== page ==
by: Posidippus

      HAT course of life should wretched mortals take?
      In courts hard questions large contention make:
      Care dwells in houses, labor in the field,
      Tumultuous seas affrighting dangers yield.
      In foreign lands thou never canst be blessed;
      If rich, thou art in fear; if poor, distressed.
      In wedlock frequent discontentments swell;
      Unmarried persons as in deserts dwell.
      How many troubles are with children born;
      Yet he that wants them counts himself forlorn.
      Young men are wanton, and of wisdom void;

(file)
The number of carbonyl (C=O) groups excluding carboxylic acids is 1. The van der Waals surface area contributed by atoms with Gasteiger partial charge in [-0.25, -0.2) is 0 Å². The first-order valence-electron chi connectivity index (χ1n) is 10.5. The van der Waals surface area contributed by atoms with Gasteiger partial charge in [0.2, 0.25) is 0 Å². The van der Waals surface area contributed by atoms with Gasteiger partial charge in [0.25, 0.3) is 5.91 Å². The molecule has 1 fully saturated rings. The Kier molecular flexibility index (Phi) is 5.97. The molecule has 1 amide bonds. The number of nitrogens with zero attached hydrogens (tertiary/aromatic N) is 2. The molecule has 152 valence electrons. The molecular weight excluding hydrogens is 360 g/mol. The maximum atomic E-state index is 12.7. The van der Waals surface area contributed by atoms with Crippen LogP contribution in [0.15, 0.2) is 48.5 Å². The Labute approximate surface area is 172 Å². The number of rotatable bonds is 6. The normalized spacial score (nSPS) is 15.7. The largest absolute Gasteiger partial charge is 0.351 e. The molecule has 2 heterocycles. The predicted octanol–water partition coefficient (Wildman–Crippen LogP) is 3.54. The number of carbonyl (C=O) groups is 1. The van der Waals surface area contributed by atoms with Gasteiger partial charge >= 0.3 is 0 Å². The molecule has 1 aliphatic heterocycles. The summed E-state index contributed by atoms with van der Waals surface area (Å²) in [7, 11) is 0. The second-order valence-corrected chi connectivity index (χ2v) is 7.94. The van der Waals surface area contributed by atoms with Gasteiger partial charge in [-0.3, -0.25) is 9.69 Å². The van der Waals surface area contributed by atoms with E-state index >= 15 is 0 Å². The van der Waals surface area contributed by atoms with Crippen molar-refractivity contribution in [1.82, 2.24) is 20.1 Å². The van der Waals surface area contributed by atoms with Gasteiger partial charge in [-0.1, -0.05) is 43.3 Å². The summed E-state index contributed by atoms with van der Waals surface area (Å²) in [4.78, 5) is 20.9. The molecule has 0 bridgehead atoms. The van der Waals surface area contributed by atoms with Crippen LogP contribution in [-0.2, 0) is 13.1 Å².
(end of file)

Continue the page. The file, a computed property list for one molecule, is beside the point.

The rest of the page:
Gray hairs are cold, unfit to be employed.
      Who would not one of these two offers choose,
      Not to be born, or breath with speed to lose?

This English translation, by Sir John Beaumont, of "Life a Bane" is reprinted from Greek Poets in English Verse. Ed. William Hyde Appleton. Cambridge: The Riverside Press, 1893.


  • Posidippus - A biographical note on the Greek dramatist Posidippus.


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